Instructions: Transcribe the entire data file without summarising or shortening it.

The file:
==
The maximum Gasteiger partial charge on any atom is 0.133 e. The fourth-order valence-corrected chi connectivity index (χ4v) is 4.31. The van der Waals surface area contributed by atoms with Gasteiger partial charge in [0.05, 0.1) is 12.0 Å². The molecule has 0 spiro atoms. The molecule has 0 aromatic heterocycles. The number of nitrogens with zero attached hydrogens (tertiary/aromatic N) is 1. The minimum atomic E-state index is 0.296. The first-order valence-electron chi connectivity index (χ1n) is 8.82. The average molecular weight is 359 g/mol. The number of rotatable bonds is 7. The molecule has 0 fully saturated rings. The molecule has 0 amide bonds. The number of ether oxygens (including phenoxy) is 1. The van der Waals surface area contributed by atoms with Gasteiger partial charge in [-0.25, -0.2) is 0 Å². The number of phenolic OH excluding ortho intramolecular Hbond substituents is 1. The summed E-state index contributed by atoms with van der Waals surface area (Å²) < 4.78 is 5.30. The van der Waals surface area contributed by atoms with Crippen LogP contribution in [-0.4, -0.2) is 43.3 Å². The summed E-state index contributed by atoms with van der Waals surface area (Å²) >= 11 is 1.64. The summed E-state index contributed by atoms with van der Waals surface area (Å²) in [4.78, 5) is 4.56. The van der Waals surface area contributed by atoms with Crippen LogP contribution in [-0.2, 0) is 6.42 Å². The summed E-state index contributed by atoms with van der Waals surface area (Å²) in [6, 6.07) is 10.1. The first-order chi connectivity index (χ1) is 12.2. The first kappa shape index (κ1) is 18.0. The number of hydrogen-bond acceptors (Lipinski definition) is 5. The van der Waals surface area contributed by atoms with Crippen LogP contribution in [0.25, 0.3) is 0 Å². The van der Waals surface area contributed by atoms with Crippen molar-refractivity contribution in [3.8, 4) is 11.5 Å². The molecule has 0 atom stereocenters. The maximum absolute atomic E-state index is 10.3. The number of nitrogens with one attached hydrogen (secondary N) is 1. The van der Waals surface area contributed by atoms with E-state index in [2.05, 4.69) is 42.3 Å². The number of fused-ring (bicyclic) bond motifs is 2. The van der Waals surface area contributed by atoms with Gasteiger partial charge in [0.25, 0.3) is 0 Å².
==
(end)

The maximum Gasteiger partial charge on any atom is 0.133 e. The fourth-order valence-corrected chi connectivity index (χ4v) is 4.31. The van der Waals surface area contributed by atoms with Gasteiger partial charge in [0.05, 0.1) is 12.0 Å². The molecule has 0 spiro atoms. The molecule has 0 aromatic heterocycles. The number of nitrogens with zero attached hydrogens (tertiary/aromatic N) is 1. The minimum atomic E-state index is 0.296. The first-order valence-electron chi connectivity index (χ1n) is 8.82. The average molecular weight is 359 g/mol. The number of rotatable bonds is 7. The molecule has 0 fully saturated rings. The molecule has 0 amide bonds. The number of ether oxygens (including phenoxy) is 1. The van der Waals surface area contributed by atoms with Gasteiger partial charge in [-0.25, -0.2) is 0 Å². The number of phenolic OH excluding ortho intramolecular Hbond substituents is 1. The summed E-state index contributed by atoms with van der Waals surface area (Å²) < 4.78 is 5.30. The van der Waals surface area contributed by atoms with Crippen LogP contribution in [-0.4, -0.2) is 43.3 Å². The summed E-state index contributed by atoms with van der Waals surface area (Å²) >= 11 is 1.64. The summed E-state index contributed by atoms with van der Waals surface area (Å²) in [4.78, 5) is 4.56. The van der Waals surface area contributed by atoms with Crippen LogP contribution in [-0.2, 0) is 6.42 Å². The summed E-state index contributed by atoms with van der Waals surface area (Å²) in [6, 6.07) is 10.1. The first-order chi connectivity index (χ1) is 12.2. The first kappa shape index (κ1) is 18.0. The number of hydrogen-bond acceptors (Lipinski definition) is 5. The van der Waals surface area contributed by atoms with Crippen LogP contribution in [0.25, 0.3) is 0 Å². The van der Waals surface area contributed by atoms with Crippen molar-refractivity contribution in [3.8, 4) is 11.5 Å². The molecule has 0 atom stereocenters. The maximum absolute atomic E-state index is 10.3. The number of nitrogens with one attached hydrogen (secondary N) is 1. The van der Waals surface area contributed by atoms with E-state index in [2.05, 4.69) is 42.3 Å². The number of fused-ring (bicyclic) bond motifs is 2. The van der Waals surface area contributed by atoms with Gasteiger partial charge in [0.25, 0.3) is 0 Å².